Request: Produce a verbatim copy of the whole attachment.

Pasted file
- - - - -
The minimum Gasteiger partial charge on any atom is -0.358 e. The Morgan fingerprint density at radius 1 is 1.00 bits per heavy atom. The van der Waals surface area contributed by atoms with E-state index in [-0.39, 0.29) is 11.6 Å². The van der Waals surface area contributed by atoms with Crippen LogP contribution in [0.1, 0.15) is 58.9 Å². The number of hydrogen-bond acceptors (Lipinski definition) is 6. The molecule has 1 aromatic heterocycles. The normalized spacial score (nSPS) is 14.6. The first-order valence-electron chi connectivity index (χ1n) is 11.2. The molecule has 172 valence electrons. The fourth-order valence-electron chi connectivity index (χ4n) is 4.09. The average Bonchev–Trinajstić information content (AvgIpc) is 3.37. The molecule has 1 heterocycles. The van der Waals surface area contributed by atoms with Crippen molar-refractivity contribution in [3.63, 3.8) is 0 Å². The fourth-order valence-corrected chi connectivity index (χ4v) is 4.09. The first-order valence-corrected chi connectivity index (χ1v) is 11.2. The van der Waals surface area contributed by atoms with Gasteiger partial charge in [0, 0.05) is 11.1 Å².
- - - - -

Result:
The minimum Gasteiger partial charge on any atom is -0.358 e. The Morgan fingerprint density at radius 1 is 1.00 bits per heavy atom. The van der Waals surface area contributed by atoms with E-state index in [-0.39, 0.29) is 11.6 Å². The van der Waals surface area contributed by atoms with Crippen LogP contribution in [0.1, 0.15) is 58.9 Å². The number of hydrogen-bond acceptors (Lipinski definition) is 6. The molecule has 1 aromatic heterocycles. The normalized spacial score (nSPS) is 14.6. The first-order valence-electron chi connectivity index (χ1n) is 11.2. The molecule has 172 valence electrons. The fourth-order valence-electron chi connectivity index (χ4n) is 4.09. The average Bonchev–Trinajstić information content (AvgIpc) is 3.37. The molecule has 1 heterocycles. The van der Waals surface area contributed by atoms with Crippen molar-refractivity contribution in [3.63, 3.8) is 0 Å². The fourth-order valence-corrected chi connectivity index (χ4v) is 4.09. The first-order valence-corrected chi connectivity index (χ1v) is 11.2. The van der Waals surface area contributed by atoms with Gasteiger partial charge in [0, 0.05) is 11.1 Å².